The club of course would be the Athenæum, the club at the junction of Waterloo Place and Pall Mall to which Trollope himself belonged and in which he, like Thackeray, had a favorite place to sit and write his novels. The club, it turns out, now has a bust of Caesar but none of of Trollope's favorite Roman.

Caesar Augustus as a Youth, after the antique. Signed “L. Clerici / Roma /” [Click on these images to enlarge them.]

In the course of championing Cicero, Trollope explains his conception of character, which goes a long way to explaining many of the people in his novels. Trollope urges that no human being acts with entire consistency, so that “in discussing the character of a man, there is no course of error so fertile as the drawing of a hard and fast line.” He reminds us that when we evaluate someone's character, we too often act like naive navigators and, attracted by what we take to be “salient points,” jump to conclusions as “though there were a light-house on every point by which the nature of the coast would certainly be shown to us.”

But to say that a man is insincere because he has vacillated in this or the other difficulty, that he is a coward because he has feared certain dangers, that he is dishonest because he has swerved, that he is a liar because an untrue word has been traced to him, is to suppose that you know all the coast because one jutting headland has been defined to you. He who so expresses himself on a man's character is either ignorant of human nature, or is in search of stones with which to pelt his enemy. "He has lied! He has lied!" How often in our own political contests do we hear the cry with a person in question note of triumph!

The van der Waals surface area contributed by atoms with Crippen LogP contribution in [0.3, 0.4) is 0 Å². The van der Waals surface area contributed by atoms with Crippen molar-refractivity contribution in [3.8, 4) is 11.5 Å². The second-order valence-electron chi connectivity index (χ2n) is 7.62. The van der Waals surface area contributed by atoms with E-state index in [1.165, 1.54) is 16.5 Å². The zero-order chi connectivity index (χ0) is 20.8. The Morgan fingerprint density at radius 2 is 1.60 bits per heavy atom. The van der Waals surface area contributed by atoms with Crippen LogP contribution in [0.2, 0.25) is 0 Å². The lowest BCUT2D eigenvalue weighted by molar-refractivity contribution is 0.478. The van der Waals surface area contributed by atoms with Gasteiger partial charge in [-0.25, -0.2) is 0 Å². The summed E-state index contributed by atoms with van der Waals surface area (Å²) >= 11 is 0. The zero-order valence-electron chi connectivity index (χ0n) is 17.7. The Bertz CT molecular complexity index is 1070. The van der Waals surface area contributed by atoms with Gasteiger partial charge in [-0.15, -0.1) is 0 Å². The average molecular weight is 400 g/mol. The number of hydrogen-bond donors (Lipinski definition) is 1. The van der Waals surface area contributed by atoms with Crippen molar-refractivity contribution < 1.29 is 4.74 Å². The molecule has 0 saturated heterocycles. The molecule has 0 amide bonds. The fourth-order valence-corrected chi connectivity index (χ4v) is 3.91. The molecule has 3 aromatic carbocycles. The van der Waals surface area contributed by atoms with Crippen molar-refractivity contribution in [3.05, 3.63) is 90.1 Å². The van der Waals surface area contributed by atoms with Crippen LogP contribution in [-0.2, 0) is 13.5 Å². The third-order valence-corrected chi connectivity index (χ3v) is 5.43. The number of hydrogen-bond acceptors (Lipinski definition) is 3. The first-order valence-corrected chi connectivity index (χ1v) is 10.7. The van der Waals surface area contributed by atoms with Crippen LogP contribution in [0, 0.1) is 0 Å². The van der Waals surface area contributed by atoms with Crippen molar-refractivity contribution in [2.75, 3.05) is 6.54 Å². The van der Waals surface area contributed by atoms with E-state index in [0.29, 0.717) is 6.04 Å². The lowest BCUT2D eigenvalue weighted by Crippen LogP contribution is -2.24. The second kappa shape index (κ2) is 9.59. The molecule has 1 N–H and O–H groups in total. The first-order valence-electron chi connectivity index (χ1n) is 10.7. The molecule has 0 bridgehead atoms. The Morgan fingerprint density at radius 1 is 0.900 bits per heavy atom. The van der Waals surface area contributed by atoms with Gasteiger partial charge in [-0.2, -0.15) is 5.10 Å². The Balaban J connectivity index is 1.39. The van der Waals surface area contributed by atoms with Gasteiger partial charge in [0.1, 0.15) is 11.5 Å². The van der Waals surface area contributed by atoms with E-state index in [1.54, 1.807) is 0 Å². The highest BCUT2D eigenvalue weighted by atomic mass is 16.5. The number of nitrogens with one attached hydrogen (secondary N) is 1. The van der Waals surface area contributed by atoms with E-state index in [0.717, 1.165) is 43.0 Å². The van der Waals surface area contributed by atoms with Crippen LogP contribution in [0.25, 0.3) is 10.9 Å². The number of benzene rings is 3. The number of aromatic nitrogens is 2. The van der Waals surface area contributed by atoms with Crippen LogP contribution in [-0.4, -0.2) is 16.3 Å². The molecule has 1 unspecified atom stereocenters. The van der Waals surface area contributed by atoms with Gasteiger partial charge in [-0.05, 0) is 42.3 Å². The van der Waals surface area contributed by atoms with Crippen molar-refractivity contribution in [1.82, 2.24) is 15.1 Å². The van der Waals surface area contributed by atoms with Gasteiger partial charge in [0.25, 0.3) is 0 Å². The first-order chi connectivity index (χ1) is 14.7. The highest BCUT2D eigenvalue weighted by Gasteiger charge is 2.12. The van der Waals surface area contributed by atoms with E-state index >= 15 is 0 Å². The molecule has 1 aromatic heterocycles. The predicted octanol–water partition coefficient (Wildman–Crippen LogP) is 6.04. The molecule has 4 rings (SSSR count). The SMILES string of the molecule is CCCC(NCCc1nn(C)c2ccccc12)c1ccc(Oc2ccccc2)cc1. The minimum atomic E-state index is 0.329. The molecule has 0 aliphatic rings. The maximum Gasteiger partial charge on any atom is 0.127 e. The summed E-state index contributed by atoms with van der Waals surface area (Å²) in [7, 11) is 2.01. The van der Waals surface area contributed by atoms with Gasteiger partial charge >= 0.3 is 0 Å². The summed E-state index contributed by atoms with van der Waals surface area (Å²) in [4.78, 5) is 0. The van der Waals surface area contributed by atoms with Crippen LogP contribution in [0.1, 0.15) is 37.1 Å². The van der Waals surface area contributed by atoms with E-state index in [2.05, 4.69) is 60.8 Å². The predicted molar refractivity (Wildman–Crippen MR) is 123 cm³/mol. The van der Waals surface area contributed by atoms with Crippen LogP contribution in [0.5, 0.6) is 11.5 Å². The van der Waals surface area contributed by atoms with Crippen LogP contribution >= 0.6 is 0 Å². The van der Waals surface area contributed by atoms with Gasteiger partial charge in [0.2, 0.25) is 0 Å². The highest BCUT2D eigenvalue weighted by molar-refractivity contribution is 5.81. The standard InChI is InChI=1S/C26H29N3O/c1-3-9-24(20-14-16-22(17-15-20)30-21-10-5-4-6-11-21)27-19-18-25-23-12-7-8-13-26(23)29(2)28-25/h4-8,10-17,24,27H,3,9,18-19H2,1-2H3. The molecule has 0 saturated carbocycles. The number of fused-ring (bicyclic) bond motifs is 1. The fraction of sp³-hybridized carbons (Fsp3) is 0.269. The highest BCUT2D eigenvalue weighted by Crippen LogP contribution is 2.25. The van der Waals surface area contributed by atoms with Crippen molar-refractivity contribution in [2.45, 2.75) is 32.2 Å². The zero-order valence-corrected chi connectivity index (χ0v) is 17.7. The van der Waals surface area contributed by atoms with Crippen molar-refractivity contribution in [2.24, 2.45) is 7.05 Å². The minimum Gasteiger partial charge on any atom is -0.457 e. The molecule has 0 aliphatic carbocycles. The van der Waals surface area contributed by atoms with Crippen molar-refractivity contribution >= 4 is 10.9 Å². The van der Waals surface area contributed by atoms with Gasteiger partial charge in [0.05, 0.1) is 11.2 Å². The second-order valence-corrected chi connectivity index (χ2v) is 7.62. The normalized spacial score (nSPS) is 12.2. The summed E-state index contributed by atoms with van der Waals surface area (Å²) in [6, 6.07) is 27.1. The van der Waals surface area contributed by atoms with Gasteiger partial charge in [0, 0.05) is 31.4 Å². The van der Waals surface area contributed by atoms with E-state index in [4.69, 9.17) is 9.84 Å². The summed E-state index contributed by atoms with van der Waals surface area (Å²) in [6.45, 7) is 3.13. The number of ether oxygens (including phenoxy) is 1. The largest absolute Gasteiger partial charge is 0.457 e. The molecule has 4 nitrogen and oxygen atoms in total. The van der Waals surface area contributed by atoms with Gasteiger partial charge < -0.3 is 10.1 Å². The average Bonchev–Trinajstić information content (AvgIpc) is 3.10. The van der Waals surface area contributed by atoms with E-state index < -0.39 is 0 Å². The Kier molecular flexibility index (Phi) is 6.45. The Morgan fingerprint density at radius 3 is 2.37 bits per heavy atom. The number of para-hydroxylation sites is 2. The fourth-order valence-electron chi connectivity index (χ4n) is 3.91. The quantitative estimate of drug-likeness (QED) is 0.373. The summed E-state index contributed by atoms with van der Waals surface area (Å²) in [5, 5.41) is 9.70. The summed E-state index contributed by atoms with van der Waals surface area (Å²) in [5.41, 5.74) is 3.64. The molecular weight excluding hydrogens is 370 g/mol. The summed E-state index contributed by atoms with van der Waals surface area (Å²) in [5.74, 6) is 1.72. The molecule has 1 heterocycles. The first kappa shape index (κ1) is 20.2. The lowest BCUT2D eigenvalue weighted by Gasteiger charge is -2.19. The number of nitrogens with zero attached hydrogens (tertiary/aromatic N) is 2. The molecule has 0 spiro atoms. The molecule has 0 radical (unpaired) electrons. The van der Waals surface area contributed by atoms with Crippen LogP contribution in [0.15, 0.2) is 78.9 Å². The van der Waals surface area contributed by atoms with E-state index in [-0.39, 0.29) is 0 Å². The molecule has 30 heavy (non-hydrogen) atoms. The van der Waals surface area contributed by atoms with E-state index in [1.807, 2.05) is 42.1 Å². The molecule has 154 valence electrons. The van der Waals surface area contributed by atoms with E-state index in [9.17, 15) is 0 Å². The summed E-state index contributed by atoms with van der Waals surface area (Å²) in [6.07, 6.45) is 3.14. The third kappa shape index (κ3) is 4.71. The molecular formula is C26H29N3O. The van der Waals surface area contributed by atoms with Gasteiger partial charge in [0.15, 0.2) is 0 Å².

Sounding like a very subtle casuist, Trollope asks, even if we have caught the person in question in a lie, “how often has he told the truth?” Are we entitled to censure him? Men tell unttruths, Trollope asserts, even without realizing it, “without thought of lying.” In this world of faulty knowledge and inconsistent action, “it is by the tenor of a man's whole life that we must judge him, whether he be a liar or no.”

Related Material


Trollope, Anthony. The Life of Cicero. Vol. 1. New York: Harper, 1881. Project Gutenberg. E-text prepared by Ted Garvin, Marc D'Hooghe, Steve Whitaker, and the PG Online Distributed Proofreading Team. April 18, 2011.


Last modified 16 August 2013